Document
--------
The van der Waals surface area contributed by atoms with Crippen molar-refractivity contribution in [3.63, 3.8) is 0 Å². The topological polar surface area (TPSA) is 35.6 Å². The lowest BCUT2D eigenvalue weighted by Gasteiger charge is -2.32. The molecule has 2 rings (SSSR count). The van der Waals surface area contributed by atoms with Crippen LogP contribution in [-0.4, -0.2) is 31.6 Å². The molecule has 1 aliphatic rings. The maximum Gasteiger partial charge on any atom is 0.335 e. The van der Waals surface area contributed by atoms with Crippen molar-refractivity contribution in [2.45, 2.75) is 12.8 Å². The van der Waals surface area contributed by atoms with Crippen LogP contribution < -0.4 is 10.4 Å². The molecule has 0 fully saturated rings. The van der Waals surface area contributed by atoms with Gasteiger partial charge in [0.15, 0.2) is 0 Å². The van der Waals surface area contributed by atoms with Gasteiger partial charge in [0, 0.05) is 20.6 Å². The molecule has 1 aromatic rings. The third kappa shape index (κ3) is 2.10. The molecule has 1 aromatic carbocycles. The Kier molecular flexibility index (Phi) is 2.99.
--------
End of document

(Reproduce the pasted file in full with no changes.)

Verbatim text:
The van der Waals surface area contributed by atoms with Crippen molar-refractivity contribution in [3.63, 3.8) is 0 Å². The topological polar surface area (TPSA) is 35.6 Å². The lowest BCUT2D eigenvalue weighted by Gasteiger charge is -2.32. The molecule has 2 rings (SSSR count). The van der Waals surface area contributed by atoms with Crippen LogP contribution in [-0.4, -0.2) is 31.6 Å². The molecule has 1 aliphatic rings. The maximum Gasteiger partial charge on any atom is 0.335 e. The van der Waals surface area contributed by atoms with Crippen molar-refractivity contribution in [2.45, 2.75) is 12.8 Å². The van der Waals surface area contributed by atoms with Crippen LogP contribution < -0.4 is 10.4 Å². The molecule has 0 fully saturated rings. The van der Waals surface area contributed by atoms with Gasteiger partial charge in [0.15, 0.2) is 0 Å². The van der Waals surface area contributed by atoms with Gasteiger partial charge in [0, 0.05) is 20.6 Å². The molecule has 1 aromatic rings. The third kappa shape index (κ3) is 2.10. The molecule has 1 aromatic carbocycles. The Kier molecular flexibility index (Phi) is 2.99.